Danny Gorog
23 July, 2008
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While most users think about iTunes as a music jukebox application, it’s also well versed in managing your movies. Unless you want to re-purchase your movies in iTunes (something that’s still not possible in Australia) you’ll need a program that lets you convert your DVDs to a format that iTunes accepts.

That program is called Handbrake, and luckily for you (and me) it’s only a free click away.

According to the developers, collectively known as “Handbrake Devs”, Handbrake is “an open-source, GPL-licensed, multiplatform, multithreaded DVD to MPEG-4 converter, available for Mac OS X, Linux and Windows”.

In plain English, Handbrake lets you convert a DVD to a file (of various formats) that can be played on your Mac, and other devices you may like to watch your movies on including Apple TV, iPods or the iPhone.

Using Handbrake is almost as easy as ripping a CD in iTunes. Almost, but there are a few tricks to bear in mind.

First, before you begin using Handbrake you’ll need to get Mac OS X to recognise your DVD — do this by letting Apple DVD player load. Once your Mac has recognised and started playing the disc, you can quit DVD player. Once you’ve quit DVD player you can load Handbrake.

When you load Handbrake it will ask you to select the Source you want to convert — just choose the DVD or a VIdeo_TS folder if that’s where your content is. In most cases Handbrake can convert video directly from a DVD, however there are some DVDs with copy protection that Handbrake can’t deal with. If your DVD has advanced macrovision copy protection, you’ll need to investigate another solution to actually “rip” the content from the DVD to create an unencrypted movie. Once you’ve done this you can use Handbrake to convert the file to an iTunes-compatible format to sync to your devices.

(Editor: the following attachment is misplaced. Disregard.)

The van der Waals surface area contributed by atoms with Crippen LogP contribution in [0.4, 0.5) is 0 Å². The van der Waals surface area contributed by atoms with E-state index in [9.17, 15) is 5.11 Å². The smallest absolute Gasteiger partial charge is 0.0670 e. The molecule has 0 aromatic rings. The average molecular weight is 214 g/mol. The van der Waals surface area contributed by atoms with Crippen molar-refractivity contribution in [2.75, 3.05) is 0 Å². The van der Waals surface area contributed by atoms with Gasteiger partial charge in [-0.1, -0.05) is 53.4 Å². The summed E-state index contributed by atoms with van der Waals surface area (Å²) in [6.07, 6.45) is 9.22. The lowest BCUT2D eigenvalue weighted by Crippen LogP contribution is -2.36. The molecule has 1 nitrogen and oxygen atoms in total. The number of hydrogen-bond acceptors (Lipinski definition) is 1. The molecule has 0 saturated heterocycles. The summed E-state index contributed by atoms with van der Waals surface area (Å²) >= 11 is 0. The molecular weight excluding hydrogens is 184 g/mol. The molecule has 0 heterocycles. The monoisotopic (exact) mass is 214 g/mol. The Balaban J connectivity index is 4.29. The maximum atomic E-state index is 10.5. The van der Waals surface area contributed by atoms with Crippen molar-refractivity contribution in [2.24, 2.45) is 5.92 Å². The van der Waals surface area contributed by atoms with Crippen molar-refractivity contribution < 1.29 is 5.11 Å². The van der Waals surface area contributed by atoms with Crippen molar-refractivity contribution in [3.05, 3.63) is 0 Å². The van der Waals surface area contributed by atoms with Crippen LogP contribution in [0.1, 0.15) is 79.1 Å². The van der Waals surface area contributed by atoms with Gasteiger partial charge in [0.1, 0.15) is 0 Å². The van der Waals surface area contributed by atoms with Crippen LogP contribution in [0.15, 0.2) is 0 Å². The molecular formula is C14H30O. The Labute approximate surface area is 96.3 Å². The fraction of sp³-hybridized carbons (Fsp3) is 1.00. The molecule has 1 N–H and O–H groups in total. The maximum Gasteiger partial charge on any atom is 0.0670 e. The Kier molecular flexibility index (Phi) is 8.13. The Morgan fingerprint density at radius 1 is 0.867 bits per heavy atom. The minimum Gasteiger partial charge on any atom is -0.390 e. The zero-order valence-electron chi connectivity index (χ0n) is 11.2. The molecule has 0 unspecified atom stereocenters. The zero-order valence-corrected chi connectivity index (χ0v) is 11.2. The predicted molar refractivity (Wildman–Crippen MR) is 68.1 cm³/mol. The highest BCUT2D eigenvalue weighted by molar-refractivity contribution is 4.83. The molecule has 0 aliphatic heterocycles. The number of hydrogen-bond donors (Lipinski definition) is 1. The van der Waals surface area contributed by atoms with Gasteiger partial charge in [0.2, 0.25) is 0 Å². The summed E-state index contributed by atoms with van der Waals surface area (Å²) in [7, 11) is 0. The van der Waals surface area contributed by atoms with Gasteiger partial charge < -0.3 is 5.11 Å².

Handbrake comes pre-loaded with settings that alter the quality and file type, depending on your output requirements. In my testing, I used both the iPhone and Apple TV modes. Both produced good results. I did find however, that on some DVDs I needed to alter the picture settings (click on the Picture Settings button at the bottom right hand corner of the screen to turn it on) and turn on the Deinterlace mode. You can also set Handbrake to turn on Deinterlace mode at startup in the preferences, under the Picture tab.

There’s also full support for power users to tinker with their own settings, including the ability to choose variable frame rate encoding with detelecine filtering, a more flexible, “loose” anamorphic video setting and an MP4 optimisation for progressive web downloads.

Using my MacBook Pro, conversion happened in near real time. Once Handbrake has finished converting your movie, simply drag it into iTunes to catalogue, or use another media player, like QuickTime or VLC, to watch.

The latest version of Handbrake — 0.9.2 — also introduces some great features including Dolby Digital 5.1 (AC3) sound in MP4 files and multi-track audio support for Apple devices, however is only compatible with 10.5. An older version, 0.9.1 is available for users running 10.4.

Australian Macworld’s buying advice. Handbrake is a neat app that allows you to convert DVD content and add it to your iTunes library. It’s easy to use and comes with presets that means you can be converting your DVDs within minutes. On another planet, Handbrake might cost upwards of $50, but on Earth, it’s free.


Pros Free, Easy to use with presets, easy to customise
SRP Free
Manufacturer Handbrake Devs
Type Video Converter
Distributor www.handbrake.fr
Rating 4/5

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